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1916 jersey 'by far' the best selling in O'Neill's 100 year history with sales of €2 million

The commemorative jersey released ahead of the 1916 centenary had a harp on the front and 1916 proclamation on the back.

GAA JERSEY MAKER, O’Neill’s clocked sales of over €2 million from “by far the biggest selling jersey” of the company’s 100 year history – a special commemorative green jersey made to celebrate the 1916 centenary.

The special edition jersey easily outsold jerseys for the Dubs, Cork, Kerry, Mayo and Tyrone in the past.

Finance Director and co-owner of O’Neill’s Paul Towell credited sales of the green jersey with the harp on the front and 1916 proclamation on the back as the main factor behind the company’s pre-tax profits tripling to €1.85 million in 2016.

The commemorative jersey released ahead of the 1916 centenary celebrations in 2016 was the brainchild of Towell and his brother, Andrew.

In an interview, Paul Towell said: “We just got lucky with it. We were pleasantly surprised by how well it did.”

Commenting on new accounts for 2016 filed with the Companies Office, Towell said that he thought initially if the company sold 5,000 of the jerseys, it would be doing well.

We had no idea how it was going to go but we sold 1,000 on the first night they were put on sale online. That is unheard of. It became by far the biggest jersey selling jersey we have sold in our 100 years and we nearly had to wait for 100 years for that to happen.

The company is this year celebrating 100 years in business and Towell said that revenues from the jersey top €2 million.

The bumper sales of the jersey was also the main factor behind the gross profit at O’Neill’s firm, Balbriggan Textiles Ltd increasing by 14% in 2016 going from €9.7 million to €11 million.

Towell said that February, March, April and May are usually a quiet time of year for the business but he said that the company’s production plants “were at full stretch” during that time in 2016 to meet the demand for the commemorative 1916 jersey.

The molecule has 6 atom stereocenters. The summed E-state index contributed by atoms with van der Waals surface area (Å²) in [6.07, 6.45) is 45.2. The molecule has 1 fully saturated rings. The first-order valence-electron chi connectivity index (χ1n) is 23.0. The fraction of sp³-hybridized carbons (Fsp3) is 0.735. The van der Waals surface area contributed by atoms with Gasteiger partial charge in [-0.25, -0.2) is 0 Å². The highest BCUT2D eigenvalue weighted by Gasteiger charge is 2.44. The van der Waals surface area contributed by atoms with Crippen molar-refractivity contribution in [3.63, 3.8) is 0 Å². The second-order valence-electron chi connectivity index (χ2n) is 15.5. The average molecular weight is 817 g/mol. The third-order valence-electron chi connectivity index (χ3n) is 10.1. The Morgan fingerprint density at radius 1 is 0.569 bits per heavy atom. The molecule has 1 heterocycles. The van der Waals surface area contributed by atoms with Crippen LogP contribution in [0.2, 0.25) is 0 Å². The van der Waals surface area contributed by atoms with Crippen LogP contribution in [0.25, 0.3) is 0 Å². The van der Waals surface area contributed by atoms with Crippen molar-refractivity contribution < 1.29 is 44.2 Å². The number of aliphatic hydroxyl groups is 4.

He said: “It was a great success and 100% the reason why our profits increased during the year.”

Towell said that he is very proud of the success of the 1916 jersey. “We are an Irish company, north and south, so were delighted with its success.”

Brexit concerns 

O’Neill’s county jerseys occupy the same place in Irish life as Tayto crisps, Barry’s tea and a pint of Guinness and Towell said that the company also takes great pride being in business 100 years this year.

O’Neill’s was established in 1918 in Dublin’s Capel Street by Charles O’Neill and its jerseys are worn every year by top GAA stars, including Dublin’s Stephen Cluxton, Donegal’s Michael Murphy and Galway’s Joe Canning.

Gaelic games are now played in 30 countries around the world and this has contributed to O’Neill’s increasing its overseas business and some of the clubs that wear O’Neills gear include the Orange-eire in Kuala Lumpur, the Flinders O’Neills in Australia, the Calgary Chieftains and the Fort McMurray Shamrocks in the north of Canada.

Yesterday the company opened a new flagship store in Derry creating 40 jobs which will take its overall headcount at O’Neill’s to 800 north and south.

Another shop opening is planned for Craigavon in September which will take the number of retail outlets in the North to seven.

Towell said: “The only negative on the horizon is Brexit and we would be very concerned over a ‘no deal’ Brexit.”

The company currently knits its items at its 250,000 sq ft Strabane plant and dyes its goods at its plant in Walkinstown in Dublin.

He said: “We have trucks going back and forth all the time. It is a huge concern for us if tariffs are going to be imposed.”

Towell said that profits were not as high in 2017 as the 1916 jersey drove sales in 2016.

On this year, Towell said that retailers are suffering from the heatwave sales wise. He said: “The heatwave is no benefit to retailers of all descriptions.”

Shareholder funds at Balbriggan Textiles Ltd at the end of 2016 totalled €16.17 million while the company’s cash pile reduced from €5.7 million to €5.5 million.

About the author:

Gordon Deegan

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